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Try these tricks to speed up Android Studio

Improve your development time by trying out these neat tricks to control the memory hog Android Studio. Read on!

We all have been there. This journey of patience endurance starts from the moment you click on that dreaded Android Studio icon.

And obviously we cannot forget the classic :

Gradle wasting time

Once my build time was 45 minutes! Yeah not kidding! That was a bad bad day for me.
It is a well known fact that Android Studio has a huge appetite for memory. It literally eats RAM for breakfast. This is the state of my computer with android studio running:

macOS activity monitor

See that? It's actively consuming ~5GB of RAM!

So yeah, we all have been there, pulled a lot of hair, cursed at our IT department to not give the Super Computers that we deserve. Anyway, that is not the point here. The developer community has been quite active in finding out solutions. I’ll post some of the options I’ve managed to get online. Here they are:

Disable Useless Plugins

This goes without saying, each plugin you install adds to the startup time and memory usage. And this has been posted by Jake Wharton himself:

Open Preferences -> Plugins and disable the following:

  1. Android APK Support
  2. Android Games
  3. Android NDK Support
  4. App Links Assistant
  5. Editor Config
  6. Any Language plugins
  7. Firebase [ all plugins]
  8. Google * — all of them
  9. Intellij Configuration Script
  10. Mercurial Integration — If you're using GIT
  11. Subversion — if you’re using git
  12. Test recorder
  13. TestNG-J
  14. YAML
  15. Settings repository
  16. Copyright
  17. Genymotion — if you’re using the latest emulator which is much better now

Increase Gradle Heap Size

If you have good ram configuration in your PC, then increasing Gradle heap space helps:


Gradle build getting stuck sometimes

If you’re on Linux, run this command on the terminal to find out the gradle process:

ps -ef | grep java | grep ./gradle | grep Android

It will print the process and it should end with something like

org.gradle.launcher.daemon.bootstrap.GradleDaemon 5.4.1 (depending on your gradle version)

This was my output:

Kill this process using

Kill -9 78058 (process id)

Immediately Android Studio will pop a message saying Gradle has crashed. Trust me it’ll save you a lot of time. Re-start your build and now it’ll be much faster.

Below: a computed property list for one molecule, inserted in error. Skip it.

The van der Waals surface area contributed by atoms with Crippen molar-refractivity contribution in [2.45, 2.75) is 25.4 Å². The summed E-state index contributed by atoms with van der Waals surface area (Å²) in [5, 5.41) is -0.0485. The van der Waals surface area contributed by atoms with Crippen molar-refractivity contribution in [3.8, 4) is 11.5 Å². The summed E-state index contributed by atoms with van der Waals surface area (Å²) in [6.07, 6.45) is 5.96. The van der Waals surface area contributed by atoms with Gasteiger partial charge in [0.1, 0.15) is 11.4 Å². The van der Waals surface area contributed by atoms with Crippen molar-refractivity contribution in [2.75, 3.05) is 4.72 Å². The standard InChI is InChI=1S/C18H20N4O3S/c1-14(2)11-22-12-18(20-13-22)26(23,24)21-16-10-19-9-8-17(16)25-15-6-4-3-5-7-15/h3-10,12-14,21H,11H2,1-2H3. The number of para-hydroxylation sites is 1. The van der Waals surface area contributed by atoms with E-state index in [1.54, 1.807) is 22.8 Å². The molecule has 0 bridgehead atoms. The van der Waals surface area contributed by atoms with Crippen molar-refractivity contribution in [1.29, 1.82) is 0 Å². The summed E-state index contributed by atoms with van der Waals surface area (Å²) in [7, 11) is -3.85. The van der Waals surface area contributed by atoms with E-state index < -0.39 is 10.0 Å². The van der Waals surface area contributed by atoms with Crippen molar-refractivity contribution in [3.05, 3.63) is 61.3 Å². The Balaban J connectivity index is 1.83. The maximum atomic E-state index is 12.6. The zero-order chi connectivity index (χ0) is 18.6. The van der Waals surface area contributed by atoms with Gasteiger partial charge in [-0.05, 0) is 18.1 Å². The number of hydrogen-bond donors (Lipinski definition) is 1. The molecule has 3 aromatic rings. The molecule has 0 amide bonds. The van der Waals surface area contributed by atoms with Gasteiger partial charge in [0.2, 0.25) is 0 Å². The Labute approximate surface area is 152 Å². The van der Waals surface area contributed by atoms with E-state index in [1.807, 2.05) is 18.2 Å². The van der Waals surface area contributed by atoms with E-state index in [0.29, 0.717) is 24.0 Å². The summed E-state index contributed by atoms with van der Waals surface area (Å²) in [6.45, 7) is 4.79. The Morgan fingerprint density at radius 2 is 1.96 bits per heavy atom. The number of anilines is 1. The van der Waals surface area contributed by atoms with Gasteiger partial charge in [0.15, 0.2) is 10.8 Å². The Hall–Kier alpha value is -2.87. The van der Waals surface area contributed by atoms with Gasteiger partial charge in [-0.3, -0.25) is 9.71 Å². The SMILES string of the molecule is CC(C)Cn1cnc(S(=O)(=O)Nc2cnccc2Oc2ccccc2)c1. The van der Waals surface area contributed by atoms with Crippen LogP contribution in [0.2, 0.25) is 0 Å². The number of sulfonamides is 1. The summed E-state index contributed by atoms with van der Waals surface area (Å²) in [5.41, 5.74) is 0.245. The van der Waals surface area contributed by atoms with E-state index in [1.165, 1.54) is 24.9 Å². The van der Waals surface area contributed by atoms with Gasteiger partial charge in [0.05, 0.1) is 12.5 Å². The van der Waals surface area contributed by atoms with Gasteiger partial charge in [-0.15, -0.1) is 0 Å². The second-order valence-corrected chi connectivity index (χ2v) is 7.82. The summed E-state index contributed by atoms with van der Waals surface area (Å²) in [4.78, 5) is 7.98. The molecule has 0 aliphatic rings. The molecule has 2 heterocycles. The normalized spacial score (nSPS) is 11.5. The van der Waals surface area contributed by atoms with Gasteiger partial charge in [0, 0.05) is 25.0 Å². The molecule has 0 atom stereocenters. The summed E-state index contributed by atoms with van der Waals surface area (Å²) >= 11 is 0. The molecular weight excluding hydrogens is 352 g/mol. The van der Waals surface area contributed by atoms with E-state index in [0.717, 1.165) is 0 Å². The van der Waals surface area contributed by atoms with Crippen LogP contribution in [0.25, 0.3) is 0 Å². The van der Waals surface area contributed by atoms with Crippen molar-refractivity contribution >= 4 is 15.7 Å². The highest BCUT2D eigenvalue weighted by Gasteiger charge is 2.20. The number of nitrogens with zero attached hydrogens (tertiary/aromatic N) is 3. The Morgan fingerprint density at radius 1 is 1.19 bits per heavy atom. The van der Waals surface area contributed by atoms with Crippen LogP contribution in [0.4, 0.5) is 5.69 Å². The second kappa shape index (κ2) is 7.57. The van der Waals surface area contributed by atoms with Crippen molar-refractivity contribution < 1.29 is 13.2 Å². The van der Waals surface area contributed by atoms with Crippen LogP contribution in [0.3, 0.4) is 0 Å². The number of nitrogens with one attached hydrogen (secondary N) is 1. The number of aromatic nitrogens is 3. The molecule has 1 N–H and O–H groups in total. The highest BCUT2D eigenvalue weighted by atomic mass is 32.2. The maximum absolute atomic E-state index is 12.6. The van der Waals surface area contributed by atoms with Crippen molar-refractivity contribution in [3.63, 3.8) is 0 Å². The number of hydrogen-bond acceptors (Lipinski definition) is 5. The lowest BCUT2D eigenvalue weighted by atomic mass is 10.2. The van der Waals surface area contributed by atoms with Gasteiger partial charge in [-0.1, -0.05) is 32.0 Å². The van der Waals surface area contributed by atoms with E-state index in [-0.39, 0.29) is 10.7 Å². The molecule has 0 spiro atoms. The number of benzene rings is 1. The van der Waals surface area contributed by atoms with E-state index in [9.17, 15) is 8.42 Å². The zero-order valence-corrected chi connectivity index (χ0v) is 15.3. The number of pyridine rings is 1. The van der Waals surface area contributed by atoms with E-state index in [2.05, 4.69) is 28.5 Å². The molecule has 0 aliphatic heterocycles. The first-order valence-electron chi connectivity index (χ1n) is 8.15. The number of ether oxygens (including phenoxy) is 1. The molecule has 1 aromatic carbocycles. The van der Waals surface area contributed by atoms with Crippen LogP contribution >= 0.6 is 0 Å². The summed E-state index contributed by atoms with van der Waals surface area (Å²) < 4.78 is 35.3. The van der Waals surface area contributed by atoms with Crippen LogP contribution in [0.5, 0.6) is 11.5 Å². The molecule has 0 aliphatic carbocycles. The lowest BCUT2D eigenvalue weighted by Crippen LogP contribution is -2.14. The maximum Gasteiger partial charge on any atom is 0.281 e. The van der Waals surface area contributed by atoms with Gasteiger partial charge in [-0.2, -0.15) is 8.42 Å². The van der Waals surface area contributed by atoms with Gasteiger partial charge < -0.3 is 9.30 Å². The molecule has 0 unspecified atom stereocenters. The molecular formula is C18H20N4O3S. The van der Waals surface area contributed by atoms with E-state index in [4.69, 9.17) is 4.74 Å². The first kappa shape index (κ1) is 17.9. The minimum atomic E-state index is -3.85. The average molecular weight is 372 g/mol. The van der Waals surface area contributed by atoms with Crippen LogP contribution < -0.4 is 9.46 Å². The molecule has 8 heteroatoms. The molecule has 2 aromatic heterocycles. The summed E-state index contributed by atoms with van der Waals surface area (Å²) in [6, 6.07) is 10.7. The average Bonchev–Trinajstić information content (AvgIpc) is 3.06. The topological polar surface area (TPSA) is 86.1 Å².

Adjust your Android Studio memory settings

Appearance & Behavior -> System Settings -> Memory Settings

Tweak these settings accordingly. Sometimes allocating too much heap is also bad. It’ll result in studio slowing down after prolonged usage.

Some more suggestions for better studio performance

  1. Try and use android stdio on a linux machine. Works better
  2. Android studio needs 8 GB ram or more to function properly. I suggest go for 12GB for a smooth experience
  3. Disable your antivirus or mark the development and android studio folders in your antivirus as safe/add an exception so that it does not keep scanning again and again. Compiling and building deletes and creates a lot of files. In such cases, the anti-virus kicks in because of the increased I/O
  4. Replace your HDD by an SSD.
  5. Don’t install any theme or color scheme if you don’t have a good config computer.
  6. Never Upgrade Gradle version without reading about it online no matter how many times Android Studio prompts you to. DON’T upgrade your grade version without reading about it online. Especially if you’re working on a legacy production code. I once wasted my whole day trying to solve the issues. Unless you started a new project, keep upgrading each time it prompts. Like that, it won’t have issues. But if you’re upgrading after a long time, inform your boss that today you’re not going to be coding :)

Upgrade to latest Android Studio (Risky)

The latest Android Studio 3.5.3 has been optimized quite a lot. I think its a safe upgrade. Why do I keep saying safe and risky? It because sometimes, gradle needs to be upgraded too along with studio and that is risky.

Happy coding!

This was originally posted on Muuzzer.



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